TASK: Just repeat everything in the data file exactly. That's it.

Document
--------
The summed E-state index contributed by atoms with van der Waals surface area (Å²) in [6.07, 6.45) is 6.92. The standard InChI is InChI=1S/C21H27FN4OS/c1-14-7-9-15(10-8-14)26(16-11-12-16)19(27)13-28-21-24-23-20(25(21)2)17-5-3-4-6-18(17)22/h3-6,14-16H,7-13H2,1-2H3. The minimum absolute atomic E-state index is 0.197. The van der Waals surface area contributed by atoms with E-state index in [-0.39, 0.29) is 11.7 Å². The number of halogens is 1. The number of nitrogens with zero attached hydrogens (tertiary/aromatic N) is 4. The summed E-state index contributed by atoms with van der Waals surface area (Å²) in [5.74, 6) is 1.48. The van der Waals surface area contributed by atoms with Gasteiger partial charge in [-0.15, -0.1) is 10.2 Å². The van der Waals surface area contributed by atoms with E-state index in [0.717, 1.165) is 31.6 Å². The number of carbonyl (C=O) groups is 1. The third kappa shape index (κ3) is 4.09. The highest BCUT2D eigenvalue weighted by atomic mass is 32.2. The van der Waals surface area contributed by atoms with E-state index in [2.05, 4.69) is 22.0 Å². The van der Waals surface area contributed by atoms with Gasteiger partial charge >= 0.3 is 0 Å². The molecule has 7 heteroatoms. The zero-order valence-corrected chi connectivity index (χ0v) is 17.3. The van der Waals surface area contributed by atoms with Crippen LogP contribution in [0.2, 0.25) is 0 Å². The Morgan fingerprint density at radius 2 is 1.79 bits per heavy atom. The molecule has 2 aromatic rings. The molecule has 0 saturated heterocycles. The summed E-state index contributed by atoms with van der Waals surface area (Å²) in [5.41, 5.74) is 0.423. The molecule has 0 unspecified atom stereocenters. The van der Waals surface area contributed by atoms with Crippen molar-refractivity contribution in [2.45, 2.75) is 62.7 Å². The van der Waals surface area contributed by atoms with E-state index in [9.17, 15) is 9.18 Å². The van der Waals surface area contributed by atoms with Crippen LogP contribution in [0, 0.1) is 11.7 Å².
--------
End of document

The summed E-state index contributed by atoms with van der Waals surface area (Å²) in [6.07, 6.45) is 6.92. The standard InChI is InChI=1S/C21H27FN4OS/c1-14-7-9-15(10-8-14)26(16-11-12-16)19(27)13-28-21-24-23-20(25(21)2)17-5-3-4-6-18(17)22/h3-6,14-16H,7-13H2,1-2H3. The minimum absolute atomic E-state index is 0.197. The van der Waals surface area contributed by atoms with E-state index in [-0.39, 0.29) is 11.7 Å². The number of halogens is 1. The number of nitrogens with zero attached hydrogens (tertiary/aromatic N) is 4. The summed E-state index contributed by atoms with van der Waals surface area (Å²) in [5.74, 6) is 1.48. The van der Waals surface area contributed by atoms with Gasteiger partial charge in [-0.15, -0.1) is 10.2 Å². The van der Waals surface area contributed by atoms with E-state index in [0.717, 1.165) is 31.6 Å². The number of carbonyl (C=O) groups is 1. The third kappa shape index (κ3) is 4.09. The highest BCUT2D eigenvalue weighted by atomic mass is 32.2. The van der Waals surface area contributed by atoms with E-state index in [2.05, 4.69) is 22.0 Å². The van der Waals surface area contributed by atoms with Gasteiger partial charge >= 0.3 is 0 Å². The molecule has 7 heteroatoms. The zero-order valence-corrected chi connectivity index (χ0v) is 17.3. The van der Waals surface area contributed by atoms with Crippen LogP contribution in [0.2, 0.25) is 0 Å². The Morgan fingerprint density at radius 2 is 1.79 bits per heavy atom. The molecule has 2 aromatic rings. The molecule has 0 saturated heterocycles. The summed E-state index contributed by atoms with van der Waals surface area (Å²) in [5.41, 5.74) is 0.423. The molecule has 0 unspecified atom stereocenters. The van der Waals surface area contributed by atoms with Crippen molar-refractivity contribution in [2.45, 2.75) is 62.7 Å². The van der Waals surface area contributed by atoms with E-state index in [9.17, 15) is 9.18 Å². The van der Waals surface area contributed by atoms with Crippen LogP contribution in [0, 0.1) is 11.7 Å².